Several people were killed when police opened fire on protesters in Myanmar

Myanmar’s security forces violently dispersed anti-coup rallies around the country on Sunday, with reports of at least three protesters killed in the uprising.

The junta has exceeded its use of force over the weekend against the massive street movement that demands that it give power and release the dismissed civilian leader Aung San Suu Kyi.

Police and soldiers had already fired rubber bullets, tear gas and water cannons at demonstrations in recent weeks in an attempt to get the civil disobedience campaign to heel, with live rounds being used in some isolated cases.

A large number were mobilized again on Sunday morning to disperse buildings in several parts of the country that had gathered in response to online calls for protesters to once again flood the streets.

Three men were killed and at least 20 others injured when security forces moved on a demonstration in the southern coastal network of Dawei, according to a volunteer doctor and local media reports.

Pyae Zaw Hein, a rescue worker, told AFP that the trio had been “shot dead with live rounds”, while the injured had been hit by rubber bullets.

“There could also be many more deaths as more wounded continue to enter,” he added.

Local media Dawei Watch confirmed that three had died in the incident.

Officers at the Yangon commercial hub began dispersing a crowd in the center a few minutes before the planned start of the day’s protest, but it was unclear whether they used live rounds.

“Police started firing just as we arrived,” said Amy Kyaw, a 29-year-old elementary school teacher in central Yangon.

“They did not say a word of warning. Some were injured and some teachers are still hiding in the neighbors’ houses. ”

Live broadcasts on social media showed that security forces used tear gas to clear a mass of crowds in Yangon and water cannons further north in Mandalay, the country’s cultural capital.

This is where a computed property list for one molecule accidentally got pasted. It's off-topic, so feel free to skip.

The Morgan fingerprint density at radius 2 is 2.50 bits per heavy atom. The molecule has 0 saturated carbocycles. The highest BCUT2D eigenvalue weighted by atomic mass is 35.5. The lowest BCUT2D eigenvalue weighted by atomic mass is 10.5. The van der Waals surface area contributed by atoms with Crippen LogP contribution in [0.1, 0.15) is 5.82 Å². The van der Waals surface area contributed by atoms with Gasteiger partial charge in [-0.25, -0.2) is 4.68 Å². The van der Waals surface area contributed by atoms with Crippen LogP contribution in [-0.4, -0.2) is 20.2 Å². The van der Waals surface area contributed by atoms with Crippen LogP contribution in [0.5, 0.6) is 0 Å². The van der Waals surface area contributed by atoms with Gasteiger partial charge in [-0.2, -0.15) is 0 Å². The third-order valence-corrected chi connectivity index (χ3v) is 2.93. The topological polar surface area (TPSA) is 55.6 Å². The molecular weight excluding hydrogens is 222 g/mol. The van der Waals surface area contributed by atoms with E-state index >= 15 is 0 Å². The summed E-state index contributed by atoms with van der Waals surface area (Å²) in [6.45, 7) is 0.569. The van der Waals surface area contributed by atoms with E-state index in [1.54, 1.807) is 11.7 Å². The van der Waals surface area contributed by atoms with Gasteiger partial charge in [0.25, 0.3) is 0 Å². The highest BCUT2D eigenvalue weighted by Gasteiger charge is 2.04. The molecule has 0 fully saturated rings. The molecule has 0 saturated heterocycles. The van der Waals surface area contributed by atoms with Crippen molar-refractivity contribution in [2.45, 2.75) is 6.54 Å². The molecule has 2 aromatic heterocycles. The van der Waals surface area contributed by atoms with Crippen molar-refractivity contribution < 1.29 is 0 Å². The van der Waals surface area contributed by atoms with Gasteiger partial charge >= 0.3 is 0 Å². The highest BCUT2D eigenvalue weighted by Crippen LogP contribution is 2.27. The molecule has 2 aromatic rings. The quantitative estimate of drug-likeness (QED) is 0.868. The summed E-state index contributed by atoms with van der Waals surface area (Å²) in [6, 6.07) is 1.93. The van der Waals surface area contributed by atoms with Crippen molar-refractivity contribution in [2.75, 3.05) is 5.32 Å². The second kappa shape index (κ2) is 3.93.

Weeks of unrest

Since the military takeover on February 1, Myanmar has been embroiled in gigantic demonstrations and a civil disobedience campaign encouraging officials to resign.

Sunday’s action followed a similar wave of violent acts against angry but largely peaceful anti-coup rallies around the country a day earlier.

Several journalists documenting Saturday’s abuse of security forces were arrested, including a photographer from the Associated Press in Yangon.

Near the city’s main university, police fired several stun grenades to clear a crowd at a protest hotspot.

According to the assistance group Assistance Association for Political Prisoners, more than 850 people have been arrested, charged or convicted since the coup.

But strikes over the weekend were expected to raise that number dramatically, with state newspapers reporting 479 arrests on Saturday alone.

International condemnation of the coup has been fierce, with the United States, the European Union and other major powers condemning violence against protesters and demanding that the junta relinquish power.

Suu Kyi has not been seen in public since she was taken into custody during the raid before dawn in the capital Naypyidaw when the coup was launched.

She will appear in court there on Monday on obscure charges of possession of unregistered walkie-talkies and violations of coronavirus restrictions at public gatherings.

But her lawyer Khin Maung Zaw told AFP that he still could not meet the Nobel laureate before the hearing.

“As a lawyer, I trust the court and … a fair trial,” he said. “But during this time period, anything can happen.”

State media announced late on Saturday that the authorities had ended the deployment of the country’s UN envoy, who gave a passionate appeal for help on behalf of Myanmar’s dismissed civilian government.

“We need … the strongest possible action from the international community to end the military immediately,” Kyaw Moe Tun told the New York General Assembly.

UN spokesman Stephane Dujarric said the body had not heard of the diplomat’s firing and that Kyaw Moe Tun was currently Myanmar’s representative.

At least five people have been killed since the coup – four of them from injuries sustained during demonstrations against the coup.

The military has said a police officer died while trying to stop a protest.